Australian swimming drama Streamline is a sports movie with a difference


Now playing in select Australian cinemas and landing on Stan on September 16, Streamline is a deeply engrossing coming-of-age story, writes Travis Johnson. 

Sport can make for great onscreen drama for fairly obvious reasons—the competition is right there, the stakes are clear, there will in all likelihood be a winner and a loser by the time the credits roll.

But that only gets you so far. If the competition in the ring, on the track or—in this specific case—in the pool doesn’t mirror more personal conflict, then the drama is inert. Rocky isn’t about winning the fight but going the distance. Warrior is about healing familial rifts. Slap Shot, Major League, Semi-Pro and lord knows how many more? They’re ‘slobs vs snobs‘ battles about class and gentrification.

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Streamline, from first-time writer and director Tyson Wade Johnston, shares more DNA with MMA movie Warrior than the other examples. Our protagonist is Olympic swimming hopeful Benjamin (Levi Miller), who is dealing with the usual raft of adolescent issues alongside the pressure put on him by his gruff coach Glenn (Robert Morgan, bringing life to a stock character) and his mother Kim (Laura Gordon, recently seen in the similarly themed Undertow). When his estranged father Rob (Jason Isaacs) is released from prison and starts tentatively seeking reconciliation with the family he abused, the young athlete begins to crumble.

International import Isaacs, who also cropped in the recent Aussie sci-fi actioner Occupation: Rainfall, is deployed sparingly on screen, but his presence is felt throughout the film. When we meet him he’s a contrite figure, clearly almost broken by the weight of his guilt. Although the exact nature of his past transgressions are kept vague, we can see the echo of his masculinity and brutality in Benjamin’s older brothers Dave (Jake Ryan) and Nick (Sam Parsonson), who are out of the family home and into the specific stripe of Australian machismo that rings alarm bells.

As for Benjamin? He’s something of a cipher, not least of all to himself. Streamline feels like a major transitional point in the career of Levi Miller as he navigates the turn from child roles in Red Dog: True Blue and Jasper Jones to more complex and demanding material. As written, Benjamin is a quiet presence—indeed, he’s almost an absence, a young man reduced to a single function: to swim. He is what he does.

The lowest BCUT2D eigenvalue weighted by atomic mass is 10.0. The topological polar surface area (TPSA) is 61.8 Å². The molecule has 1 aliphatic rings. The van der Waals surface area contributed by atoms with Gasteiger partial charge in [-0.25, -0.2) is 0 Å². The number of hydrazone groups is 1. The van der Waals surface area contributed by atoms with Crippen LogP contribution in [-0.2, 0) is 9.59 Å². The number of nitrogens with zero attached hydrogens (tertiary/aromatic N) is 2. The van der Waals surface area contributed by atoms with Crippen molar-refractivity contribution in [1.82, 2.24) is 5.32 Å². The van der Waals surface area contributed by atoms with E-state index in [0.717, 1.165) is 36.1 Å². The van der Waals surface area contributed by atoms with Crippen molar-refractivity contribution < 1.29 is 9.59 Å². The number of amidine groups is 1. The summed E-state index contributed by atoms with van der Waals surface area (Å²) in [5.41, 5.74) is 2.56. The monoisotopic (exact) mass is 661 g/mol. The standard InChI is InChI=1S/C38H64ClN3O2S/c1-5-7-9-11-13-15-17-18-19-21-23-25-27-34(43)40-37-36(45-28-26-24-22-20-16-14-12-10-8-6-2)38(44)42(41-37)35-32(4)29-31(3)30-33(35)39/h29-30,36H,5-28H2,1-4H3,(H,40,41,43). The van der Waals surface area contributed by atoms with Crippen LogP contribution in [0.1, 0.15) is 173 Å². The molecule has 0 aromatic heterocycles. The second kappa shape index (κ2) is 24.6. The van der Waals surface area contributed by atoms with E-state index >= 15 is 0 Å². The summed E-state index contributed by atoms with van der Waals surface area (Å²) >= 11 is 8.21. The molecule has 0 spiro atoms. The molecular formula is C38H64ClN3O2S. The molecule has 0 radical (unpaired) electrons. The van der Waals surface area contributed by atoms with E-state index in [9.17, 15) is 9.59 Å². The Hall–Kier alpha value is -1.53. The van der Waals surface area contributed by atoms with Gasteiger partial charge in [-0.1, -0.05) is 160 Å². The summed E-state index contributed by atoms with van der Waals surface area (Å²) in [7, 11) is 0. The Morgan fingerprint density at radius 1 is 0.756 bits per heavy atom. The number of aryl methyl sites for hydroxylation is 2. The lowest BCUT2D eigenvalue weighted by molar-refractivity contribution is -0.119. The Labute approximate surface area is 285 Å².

To those around him, with the exception of girlfriend Patti (Tasia Zalar), who offers some solace, he barely has a name, most often simply being called “boy”. He’s clearly gifted, and his daily routine of 3am alarms for early morning training speaks to his discipline and drive, but the central question Streamline poses is simply: what does this young man actually want? Hell, does he even know?

Miller does a lot with a little, his laconic, inward-looking performance speaking to the trauma inflicted on his character at a young age—even if he can’t remember it. It’s a powerful, nuanced turn; Johnston refuses to indulge in straight-up declaring his characters’ motives and intentions, so it’s left to Miller to do a lot of heavy lifting with his silences and his physical performance. In the pool he’s at ease propelling himself through the pristine blue water, but the lanes aren’t marked in the real world, and his agony and indecision are palpable as he wrestles with his lack of agency and the dubious paths and role models afforded him.

Australian swimming legend Ian Thorpe is on board as executive producer and Johnston brings his own competitive swimming background to the table, giving Streamline an unusual degree of authenticity. If the film were simply an inside view of the poolside grind that’d be enough; instead the pool reflects issues of toxic masculinity and generational trauma prevalent across all strata of Australian society, channelled through an engrossing coming-of-age story and a stunning turn from Levi Miller.